“In the next 10 years, with the right funding, the sky could be the limit,” Davis said. “As the successes mount, so will the opportunities.”
IBB was launched around the same time as the Coulter Department, with the mission of accelerating Georgia Tech’s move into bio-related research. Today, the bioscience community is home to more than 150 faculty and more than 1,000 graduate students across 10 different academic units.
Georgia Tech’s funding from the Department of Health and Human Services, nearly all of which comes to Georgia Tech through the National Institutes of Health, has risen from $3 million in 1994 to $25 million in 2014. That acceleration shows no signs of stopping.
Opening in early 2015 is the Engineered Biosciences Building (EBB). The $113 million building will provide 220,000 square feet of multidisciplinary research space, allowing for enhanced partnerships with researchers at institutions including Emory University Hospital and Children’s Healthcare of Atlanta.
EBB will be organized into three research themes: chemical biology, cell and developmental biology, and systems biology. This creates a pathway for development and discovery that goes from the small molecule all the way up to the organism and its system. The building was designed to “promote collaborations and form teams that cut across disciplines to take on hard problems,” Bellamkonda said. In addition to promoting world-class scientific research, EBB will generate significant economic impact through new research awards and expedite commercialization of technologies developed within.
“EBB is a model of what Georgia Tech wants to build in bioscience,” said Krishnendu Roy, a biomedical engineering professor. “That will exponentially grow the biosciences area in the next 10 years.”
Just a few months after Finn moved to Georgia Tech from The Scripps Research Institute in 2013, his decision to relocate was validated, he said, by the launching of an important new program. Roy, who had been lured away from the University of Texas at Austin, told Finn that the Immunoengineering Research Center, a $15 million research initiative with the renowned immunologists at Emory University, had received the green light. Finn knew that immunology was key to the further development of high-impact discoveries in bioscience and was very excited to see this new initiative appear “as if by magic, but really by the efforts of forward-thinking colleagues and a supportive administration.”
Roy is now the director of Georgia Tech’s Immunoengineering Center, which is helping recruit more talent to Georgia Tech, another example of how the biosciences are continuing to grow at the Institute.
“What attracted me to Tech was the close relationship with Emory and the synergy between engineering, biology, and clinic,” Roy said. “That’s very, very rare at other institutions.”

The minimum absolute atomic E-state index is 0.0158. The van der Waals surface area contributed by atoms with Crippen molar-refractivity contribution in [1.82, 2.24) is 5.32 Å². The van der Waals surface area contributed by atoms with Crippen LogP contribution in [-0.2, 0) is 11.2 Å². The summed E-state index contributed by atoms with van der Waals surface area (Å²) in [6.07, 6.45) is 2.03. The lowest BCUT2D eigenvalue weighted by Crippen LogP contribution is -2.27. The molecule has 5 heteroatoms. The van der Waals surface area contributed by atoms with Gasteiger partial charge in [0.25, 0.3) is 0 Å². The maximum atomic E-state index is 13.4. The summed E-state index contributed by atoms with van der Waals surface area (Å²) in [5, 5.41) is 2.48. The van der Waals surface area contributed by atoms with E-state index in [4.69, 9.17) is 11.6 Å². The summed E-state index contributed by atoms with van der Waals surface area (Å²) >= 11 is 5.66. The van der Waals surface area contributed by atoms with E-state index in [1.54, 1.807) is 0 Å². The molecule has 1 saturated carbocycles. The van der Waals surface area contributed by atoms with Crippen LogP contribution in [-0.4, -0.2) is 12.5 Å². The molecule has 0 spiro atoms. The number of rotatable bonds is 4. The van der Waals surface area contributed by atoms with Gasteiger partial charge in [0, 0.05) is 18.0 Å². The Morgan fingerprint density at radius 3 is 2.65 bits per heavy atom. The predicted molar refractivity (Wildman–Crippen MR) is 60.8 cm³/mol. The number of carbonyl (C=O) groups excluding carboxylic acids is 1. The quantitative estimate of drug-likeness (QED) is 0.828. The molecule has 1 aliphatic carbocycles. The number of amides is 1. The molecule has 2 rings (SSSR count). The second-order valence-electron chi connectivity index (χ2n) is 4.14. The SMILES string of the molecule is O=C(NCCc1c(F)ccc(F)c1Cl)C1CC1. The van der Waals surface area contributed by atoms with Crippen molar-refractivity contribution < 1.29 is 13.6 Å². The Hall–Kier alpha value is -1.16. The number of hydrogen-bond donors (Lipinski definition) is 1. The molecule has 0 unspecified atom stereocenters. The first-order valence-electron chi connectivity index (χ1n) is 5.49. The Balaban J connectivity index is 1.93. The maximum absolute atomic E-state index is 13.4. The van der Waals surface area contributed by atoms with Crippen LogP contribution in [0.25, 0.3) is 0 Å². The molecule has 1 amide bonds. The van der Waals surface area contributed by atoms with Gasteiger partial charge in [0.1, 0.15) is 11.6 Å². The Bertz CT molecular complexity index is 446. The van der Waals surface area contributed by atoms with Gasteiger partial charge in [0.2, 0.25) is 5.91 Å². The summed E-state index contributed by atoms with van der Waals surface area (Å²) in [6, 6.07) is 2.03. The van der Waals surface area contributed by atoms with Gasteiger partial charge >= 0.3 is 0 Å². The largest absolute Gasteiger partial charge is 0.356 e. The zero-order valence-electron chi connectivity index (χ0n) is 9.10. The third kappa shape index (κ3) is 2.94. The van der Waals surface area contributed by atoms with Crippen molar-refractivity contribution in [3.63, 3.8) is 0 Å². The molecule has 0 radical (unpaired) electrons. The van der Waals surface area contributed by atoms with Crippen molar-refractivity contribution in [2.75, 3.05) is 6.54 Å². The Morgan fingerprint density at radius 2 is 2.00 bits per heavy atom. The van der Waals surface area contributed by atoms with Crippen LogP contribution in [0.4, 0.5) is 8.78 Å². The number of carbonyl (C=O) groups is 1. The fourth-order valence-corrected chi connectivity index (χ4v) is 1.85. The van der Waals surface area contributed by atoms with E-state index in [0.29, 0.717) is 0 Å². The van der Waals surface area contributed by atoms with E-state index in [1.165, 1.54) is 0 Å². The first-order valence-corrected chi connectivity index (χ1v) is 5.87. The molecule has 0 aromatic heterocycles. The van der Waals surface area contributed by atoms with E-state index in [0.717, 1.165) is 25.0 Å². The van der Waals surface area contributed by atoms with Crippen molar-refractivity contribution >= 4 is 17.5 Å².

Thomas, the assistant professor who specializes in immunoengineering, was also attracted to Georgia Tech’s research environment and the attitudes of its people. She said that the diversity and flavors on campus for engineering ideas in bioscience are “tremendously innovative and trendsetting.”
Immunoengineering is the application of engineering tools and principles to quantitatively study the immune system in health and disease. Researchers in the field develop new therapies or improve existing ones by controlling a patient’s immune response. It’s a field where engineering solutions have a clear path to improve patient care, Thomas said. Immunoengineering can impact autoimmune conditions such as multiple sclerosis, arthritis, and chronic bowel disease, as well as address challenges with infectious diseases, such as respiratory syncytial virus (RSV) in children, or HIV in adults. Immunoengineering at Georgia Tech is also focused on exploring how the immune system can be harnessed to combat cancer.
“Immunoengineering is an area Georgia Tech is poised to help define,” Thomas said. “Across the country, I hear people talking about us, how we’re leaders and how we’re ahead of everyone else in a field that everyone’s interested in.”
BETTING ON BIOLOGY
When Manu Platt was a graduate student at Georgia Tech in the early 2000s, biology on campus was mostly ecology. With the rise of biomedical engineering, biology’s profile is growing, too, he said. “They’ve brought in some big hitters, and with the advent of systems biology, it becomes math with biology, which is perfect for a place like Georgia Tech: mathematicians doing biology and vice versa,” said Platt, now an assistant professor in biomedical engineering.
The Integrative Biosystems Institute (IBSI) is a step in that direction. IBSI is a place where multi-scale, multidisciplinary systems approaches are applied toward solutions of grand-challenge problems in biology, such as developmental processes leading to cancer and the interactions between humans and microbial systems in the environment. Unraveling biological systems requires immense computing power, which Georgia Tech has no shortage of.